Now there’s a much better comparo, in my opinion. Like Palm’s webOS, Android is Linux-based, and comes from rather humble beginnings, having launched on a single device (the G1) on a single carrier (T-Mobile). By the time Android made its debut, just about everyone and their mother knew what the iPhone was, and the importance of mobile software. Android has come a long way since then, and as recently as last month, Google announced that Android Market had reached 16,000 apps. Impressive, to be sure, but what about the first few months? How do they compare to Palm’s? Below is a chart that I was able to compile based on the limited data I found. (My data is from Wikipedia , Android Central, AndroLib, and AndroidFeeder. Got a problem with my numbers? Blame them! Heh heh.)
After six months, Android Market totaled 1,438 apps. From the start, Google had baked in a pretty robust set of API’s in their SDK, allowing for cool apps such as Shazam and Shop Savvy right out of the gate. And now, time for the “money shot…” the number of webOS apps superimposed on the number of Android apps, over equivalent timeframes:
Summarized? By this point, Android had 415 more apps than webOS after six months. Android Market launched with more apps and a more robust SDK. It took Android two fewer months to exit their beta stage, though it took Palm two months less to introduce paid apps. There were also arguably more bumps along the way for Android (including some malware), but that’s a discussion too lengthy to address here.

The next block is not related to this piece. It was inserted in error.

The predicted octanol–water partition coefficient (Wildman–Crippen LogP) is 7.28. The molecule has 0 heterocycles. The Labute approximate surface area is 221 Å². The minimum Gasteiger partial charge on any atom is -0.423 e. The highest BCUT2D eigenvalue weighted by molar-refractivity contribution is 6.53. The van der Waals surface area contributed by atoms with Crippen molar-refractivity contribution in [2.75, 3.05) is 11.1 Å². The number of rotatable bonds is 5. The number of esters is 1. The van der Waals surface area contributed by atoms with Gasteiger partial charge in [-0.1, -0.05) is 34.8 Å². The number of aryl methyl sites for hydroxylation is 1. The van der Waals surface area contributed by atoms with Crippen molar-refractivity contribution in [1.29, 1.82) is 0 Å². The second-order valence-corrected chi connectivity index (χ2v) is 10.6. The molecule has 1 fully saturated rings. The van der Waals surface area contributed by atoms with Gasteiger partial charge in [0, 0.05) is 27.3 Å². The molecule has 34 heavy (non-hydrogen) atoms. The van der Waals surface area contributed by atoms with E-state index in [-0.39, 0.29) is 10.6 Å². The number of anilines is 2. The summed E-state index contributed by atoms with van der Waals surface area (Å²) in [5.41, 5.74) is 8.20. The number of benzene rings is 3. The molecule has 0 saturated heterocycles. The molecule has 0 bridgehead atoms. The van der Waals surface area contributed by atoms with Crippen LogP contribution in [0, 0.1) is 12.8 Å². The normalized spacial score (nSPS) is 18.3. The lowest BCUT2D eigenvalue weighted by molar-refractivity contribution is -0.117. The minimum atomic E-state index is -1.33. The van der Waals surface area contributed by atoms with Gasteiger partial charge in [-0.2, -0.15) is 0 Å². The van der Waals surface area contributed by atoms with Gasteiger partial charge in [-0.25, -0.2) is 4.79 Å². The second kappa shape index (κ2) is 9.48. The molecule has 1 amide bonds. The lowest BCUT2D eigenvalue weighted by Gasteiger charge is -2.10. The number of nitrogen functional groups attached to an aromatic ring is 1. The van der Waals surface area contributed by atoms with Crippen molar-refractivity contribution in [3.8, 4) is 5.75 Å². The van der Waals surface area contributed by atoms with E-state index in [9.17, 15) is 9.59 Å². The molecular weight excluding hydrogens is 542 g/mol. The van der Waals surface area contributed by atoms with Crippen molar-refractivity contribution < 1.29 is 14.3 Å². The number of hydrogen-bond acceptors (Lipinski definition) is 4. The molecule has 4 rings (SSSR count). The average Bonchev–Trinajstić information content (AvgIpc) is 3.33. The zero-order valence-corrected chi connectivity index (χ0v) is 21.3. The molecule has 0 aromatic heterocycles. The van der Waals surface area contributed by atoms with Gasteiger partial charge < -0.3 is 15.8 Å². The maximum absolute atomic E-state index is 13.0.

So… how do we interpret all of this?
I’ll leave you to your own conclusions… feel free to leave a comment below. For those interested in my opinion (haha), here’s my take: Do I think Palm should have done anything differently? Yes. They should have been quicker about providing API’s to developers, and the app limit problem was an embarrassment… possibly even a delay on app releases from October to December. I also wish the App Catalog’s proportion of free apps (33%) would mirror Apple’s less (30% free) and Google’s more (60% free). Finally, as Precentral.net rightfully pointed out, Palm needs to provide access to developer phones for select developers.
But ultimately? I think Palm is on the right track. By the time Android reached six months of age, its OS was (and in my opinion still is to some degree), quite clunky. If you ask me at this point whether I’d take an advantage of 415 apps or webOS? I’d take webOS every day of the week and twice on Sunday. In the grand scheme of things, these numbers won’t matter: Android’s apps number 16,000. By this point next year, I expect webOS apps to reach a similar (some would argue higher) number… so it’s all academic. In terms of quality of applications, there are those like Precentral.net’s Dieter Bohn who feel that the caliber of webOS apps has already surpassed that of Android. I’m not sure webOS is there quite yet, but it’s darn close… much closer than one would think for an OS in its infancy.
One thing’s for sure: this fun little exercise of looking back into the past for webOS has made looking forward to the future that much more exciting. For a look at what this future might look like, check out Craig Froehle’s awesome forecast. I can’t wait to see what happens next!